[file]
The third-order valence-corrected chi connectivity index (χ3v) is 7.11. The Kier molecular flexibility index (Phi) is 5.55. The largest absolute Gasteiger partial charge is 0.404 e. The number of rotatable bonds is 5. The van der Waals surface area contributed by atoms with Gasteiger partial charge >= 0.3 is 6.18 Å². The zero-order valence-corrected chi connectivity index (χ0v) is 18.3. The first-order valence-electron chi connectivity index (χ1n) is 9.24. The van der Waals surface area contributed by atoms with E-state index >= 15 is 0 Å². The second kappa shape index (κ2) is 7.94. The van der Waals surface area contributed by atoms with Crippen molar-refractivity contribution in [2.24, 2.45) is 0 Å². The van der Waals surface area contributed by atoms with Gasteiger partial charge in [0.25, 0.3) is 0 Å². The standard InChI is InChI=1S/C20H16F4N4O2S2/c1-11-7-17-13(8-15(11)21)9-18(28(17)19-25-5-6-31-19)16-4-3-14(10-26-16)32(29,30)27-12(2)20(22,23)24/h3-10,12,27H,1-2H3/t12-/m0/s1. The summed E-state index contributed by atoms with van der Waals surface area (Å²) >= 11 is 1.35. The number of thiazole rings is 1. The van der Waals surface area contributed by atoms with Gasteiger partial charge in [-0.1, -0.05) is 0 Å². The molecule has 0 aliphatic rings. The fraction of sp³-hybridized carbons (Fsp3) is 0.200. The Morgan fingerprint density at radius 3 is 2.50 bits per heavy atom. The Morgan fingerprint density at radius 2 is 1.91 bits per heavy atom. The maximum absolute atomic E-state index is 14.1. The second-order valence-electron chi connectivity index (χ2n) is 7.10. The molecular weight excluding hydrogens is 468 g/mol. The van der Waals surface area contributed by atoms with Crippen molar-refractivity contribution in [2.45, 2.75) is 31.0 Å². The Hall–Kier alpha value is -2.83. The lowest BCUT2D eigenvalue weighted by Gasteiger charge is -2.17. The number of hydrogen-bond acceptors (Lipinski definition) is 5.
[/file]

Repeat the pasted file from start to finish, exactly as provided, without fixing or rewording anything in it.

The third-order valence-corrected chi connectivity index (χ3v) is 7.11. The Kier molecular flexibility index (Phi) is 5.55. The largest absolute Gasteiger partial charge is 0.404 e. The number of rotatable bonds is 5. The van der Waals surface area contributed by atoms with Gasteiger partial charge >= 0.3 is 6.18 Å². The zero-order valence-corrected chi connectivity index (χ0v) is 18.3. The first-order valence-electron chi connectivity index (χ1n) is 9.24. The van der Waals surface area contributed by atoms with E-state index >= 15 is 0 Å². The second kappa shape index (κ2) is 7.94. The van der Waals surface area contributed by atoms with Crippen molar-refractivity contribution in [2.24, 2.45) is 0 Å². The van der Waals surface area contributed by atoms with Gasteiger partial charge in [0.25, 0.3) is 0 Å². The standard InChI is InChI=1S/C20H16F4N4O2S2/c1-11-7-17-13(8-15(11)21)9-18(28(17)19-25-5-6-31-19)16-4-3-14(10-26-16)32(29,30)27-12(2)20(22,23)24/h3-10,12,27H,1-2H3/t12-/m0/s1. The summed E-state index contributed by atoms with van der Waals surface area (Å²) >= 11 is 1.35. The number of thiazole rings is 1. The van der Waals surface area contributed by atoms with Gasteiger partial charge in [-0.1, -0.05) is 0 Å². The molecule has 0 aliphatic rings. The fraction of sp³-hybridized carbons (Fsp3) is 0.200. The Morgan fingerprint density at radius 3 is 2.50 bits per heavy atom. The Morgan fingerprint density at radius 2 is 1.91 bits per heavy atom. The maximum absolute atomic E-state index is 14.1. The second-order valence-electron chi connectivity index (χ2n) is 7.10. The molecular weight excluding hydrogens is 468 g/mol. The van der Waals surface area contributed by atoms with Crippen molar-refractivity contribution in [2.45, 2.75) is 31.0 Å². The Hall–Kier alpha value is -2.83. The lowest BCUT2D eigenvalue weighted by Gasteiger charge is -2.17. The number of hydrogen-bond acceptors (Lipinski definition) is 5.